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Council shits on democracy

Sloppy constitutional referendum is disingenuous consultation

On February 25, the Students’ Society of McGill University (SSMU) Legislative Council betrayed us. By a vote of 12 for and 10 against, Council chose to put to referendum an amendment to the SSMU Constitution that requires all General Assembly (GA) motions to be pre-screened by an unelected committee to prevent motions deemed “external and divisive” from being discussed. A decision of this committee could be overturned by a two-thirds vote at the GA, but the motion in question would then also require a two-thirds vote to pass instead of the usual simple majority.

Substantive criticisms of this undemocratic proposal have been offered elsewhere. What I want to do here is to address a procedural argument advanced by some councillors, which is that regardless of the merits of the amendment, the fair thing to do was to “let the students decide” by putting the question to referendum. If we consider the circumstances in which the motion was passed at Council, we’ll find that this argument was made in bad faith, and those councillors whom it sincerely convinced have been duped. Indeed, in allowing this amendment to go to referendum, Council failed in its duty to represent students with proper diligence.

First, the wording of the proposed amendment exactly mirrors that of an existing clause in the SSMU regulations that applies to motions coming to Council. This is not only lazy, but also highly inapprioriate, as it fails to account for the specificities of a GA – most glaringly the fact that Council is a representative body, while a GA is a direct-democratic one. Although SSMU regulations allow GA motions to be brought from the floor, it is unclear how or whether the amendment provides for this; further, it does not specify whether the two-thirds voting threshold applies to online ratification. If passed, the amendment would introduce severe ambiguities into SSMU’s highest governing document. The movers of the proposal showed an unacceptable level of carelessness in drafting it, as did Council in approving it.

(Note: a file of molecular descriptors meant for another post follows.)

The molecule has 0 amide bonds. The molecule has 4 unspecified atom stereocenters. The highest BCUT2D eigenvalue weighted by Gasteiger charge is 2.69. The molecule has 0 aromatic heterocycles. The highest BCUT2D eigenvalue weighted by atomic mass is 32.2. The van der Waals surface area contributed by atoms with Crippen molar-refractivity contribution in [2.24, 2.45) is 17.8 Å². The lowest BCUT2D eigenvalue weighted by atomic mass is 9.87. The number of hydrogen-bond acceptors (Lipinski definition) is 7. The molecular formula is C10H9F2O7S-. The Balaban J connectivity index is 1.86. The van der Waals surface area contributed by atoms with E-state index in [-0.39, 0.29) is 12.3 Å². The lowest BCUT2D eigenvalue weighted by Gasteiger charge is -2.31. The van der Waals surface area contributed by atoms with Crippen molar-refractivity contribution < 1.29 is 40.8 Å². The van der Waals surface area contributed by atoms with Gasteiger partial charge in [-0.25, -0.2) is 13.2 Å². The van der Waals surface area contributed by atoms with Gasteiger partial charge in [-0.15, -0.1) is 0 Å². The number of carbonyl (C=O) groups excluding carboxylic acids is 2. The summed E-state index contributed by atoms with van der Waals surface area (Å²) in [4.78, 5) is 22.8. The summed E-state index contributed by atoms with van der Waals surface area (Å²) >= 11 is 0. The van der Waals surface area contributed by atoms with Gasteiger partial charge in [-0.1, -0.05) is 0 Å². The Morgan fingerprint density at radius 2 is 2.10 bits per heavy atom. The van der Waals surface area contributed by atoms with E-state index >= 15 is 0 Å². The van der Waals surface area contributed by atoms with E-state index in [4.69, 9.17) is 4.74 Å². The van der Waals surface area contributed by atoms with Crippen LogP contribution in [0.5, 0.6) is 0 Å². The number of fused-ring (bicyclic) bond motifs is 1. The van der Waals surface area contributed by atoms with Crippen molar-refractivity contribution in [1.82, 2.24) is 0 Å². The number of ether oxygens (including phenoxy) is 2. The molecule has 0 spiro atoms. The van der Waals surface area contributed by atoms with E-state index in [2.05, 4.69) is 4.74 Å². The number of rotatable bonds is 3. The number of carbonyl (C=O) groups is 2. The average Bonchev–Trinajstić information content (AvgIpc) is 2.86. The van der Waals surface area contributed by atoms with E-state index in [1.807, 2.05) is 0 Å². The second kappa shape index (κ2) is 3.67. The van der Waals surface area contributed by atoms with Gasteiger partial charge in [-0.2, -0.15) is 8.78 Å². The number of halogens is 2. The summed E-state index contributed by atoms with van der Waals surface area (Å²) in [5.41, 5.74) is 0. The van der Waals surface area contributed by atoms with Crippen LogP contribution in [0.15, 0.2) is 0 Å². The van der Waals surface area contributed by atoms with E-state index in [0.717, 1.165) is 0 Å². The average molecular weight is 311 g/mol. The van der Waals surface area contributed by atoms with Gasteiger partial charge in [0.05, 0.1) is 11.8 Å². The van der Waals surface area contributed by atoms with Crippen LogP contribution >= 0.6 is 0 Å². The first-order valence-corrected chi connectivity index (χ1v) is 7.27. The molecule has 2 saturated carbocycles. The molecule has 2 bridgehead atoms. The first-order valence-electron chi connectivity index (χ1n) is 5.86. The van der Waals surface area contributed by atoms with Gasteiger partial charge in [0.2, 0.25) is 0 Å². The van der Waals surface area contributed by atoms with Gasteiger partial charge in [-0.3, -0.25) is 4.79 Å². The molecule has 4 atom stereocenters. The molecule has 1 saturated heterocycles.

Second, the referendum question was rushed in at the last minute, tacked on as a guerilla amendment to a set of unrelated maintenance changes to the constitution. In accepting such an amendment, Council neglected its duty to take the time to consult its constituencies regarding the wording of the amendment, or regarding other methods of achieving the amendment’s goals. Putting the question to referendum immediately was not, as claimed, a meaningful act of consultation, but rather the precise opposite. It has forced students to vote on an immature and confusing question with unclear but significant consequences.

Third, in taking the vote on the amendment by secret ballot, Council displayed a reprehensible lack of transparency. Access to a representative’s voting record is a constituent’s democratic right, and councillors should not take the denial of this right so lightly. It is not unreasonable to assume that, perhaps aware of the amendment’s substantial shortcomings outlined above, some councillors made a conscious choice to evade accountability.

In electing our representatives to SSMU Council, we entrust them with the responsibility to make informed and responsible decisions on our behalf. At the February 25 meeting, a majority of councillors betrayed that trust. Disappointments such as this one are a regular occurrence in representative bodies, and it may well be that they are inherent to representative democracy itself. Ironically, such incidents only stand to show how important it is to defend students’ right to freely discuss and decide on whatever they wish in a direct-democratic forum like the GA.

Igor Sadikov is a Commentary & Compendium! editor at The Daily, but his opinions here are his own. To contact him, email